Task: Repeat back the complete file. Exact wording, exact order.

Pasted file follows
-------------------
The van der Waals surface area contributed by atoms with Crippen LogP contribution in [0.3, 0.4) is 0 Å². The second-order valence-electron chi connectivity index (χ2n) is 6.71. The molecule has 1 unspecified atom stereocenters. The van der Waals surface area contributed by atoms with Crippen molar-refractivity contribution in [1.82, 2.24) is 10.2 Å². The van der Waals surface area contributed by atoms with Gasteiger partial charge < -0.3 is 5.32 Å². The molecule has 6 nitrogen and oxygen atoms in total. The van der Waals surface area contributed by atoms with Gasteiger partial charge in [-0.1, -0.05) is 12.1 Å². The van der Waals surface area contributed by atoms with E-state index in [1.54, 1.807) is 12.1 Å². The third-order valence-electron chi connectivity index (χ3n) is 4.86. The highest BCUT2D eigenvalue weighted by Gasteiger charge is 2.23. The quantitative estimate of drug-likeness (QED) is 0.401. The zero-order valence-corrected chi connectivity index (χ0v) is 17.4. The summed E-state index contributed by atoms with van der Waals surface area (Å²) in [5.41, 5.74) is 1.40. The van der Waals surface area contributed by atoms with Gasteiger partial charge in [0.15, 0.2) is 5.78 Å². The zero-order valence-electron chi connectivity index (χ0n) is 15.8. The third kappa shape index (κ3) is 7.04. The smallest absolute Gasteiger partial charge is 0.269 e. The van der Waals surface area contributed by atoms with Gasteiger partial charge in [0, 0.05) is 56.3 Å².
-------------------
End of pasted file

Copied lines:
The van der Waals surface area contributed by atoms with Crippen LogP contribution in [0.3, 0.4) is 0 Å². The second-order valence-electron chi connectivity index (χ2n) is 6.71. The molecule has 1 unspecified atom stereocenters. The van der Waals surface area contributed by atoms with Crippen molar-refractivity contribution in [1.82, 2.24) is 10.2 Å². The van der Waals surface area contributed by atoms with Gasteiger partial charge < -0.3 is 5.32 Å². The molecule has 6 nitrogen and oxygen atoms in total. The van der Waals surface area contributed by atoms with Gasteiger partial charge in [-0.1, -0.05) is 12.1 Å². The van der Waals surface area contributed by atoms with E-state index in [1.54, 1.807) is 12.1 Å². The third-order valence-electron chi connectivity index (χ3n) is 4.86. The highest BCUT2D eigenvalue weighted by Gasteiger charge is 2.23. The quantitative estimate of drug-likeness (QED) is 0.401. The zero-order valence-corrected chi connectivity index (χ0v) is 17.4. The summed E-state index contributed by atoms with van der Waals surface area (Å²) in [5.41, 5.74) is 1.40. The van der Waals surface area contributed by atoms with Gasteiger partial charge in [0.15, 0.2) is 5.78 Å². The zero-order valence-electron chi connectivity index (χ0n) is 15.8. The third kappa shape index (κ3) is 7.04. The smallest absolute Gasteiger partial charge is 0.269 e. The van der Waals surface area contributed by atoms with Gasteiger partial charge in [0, 0.05) is 56.3 Å².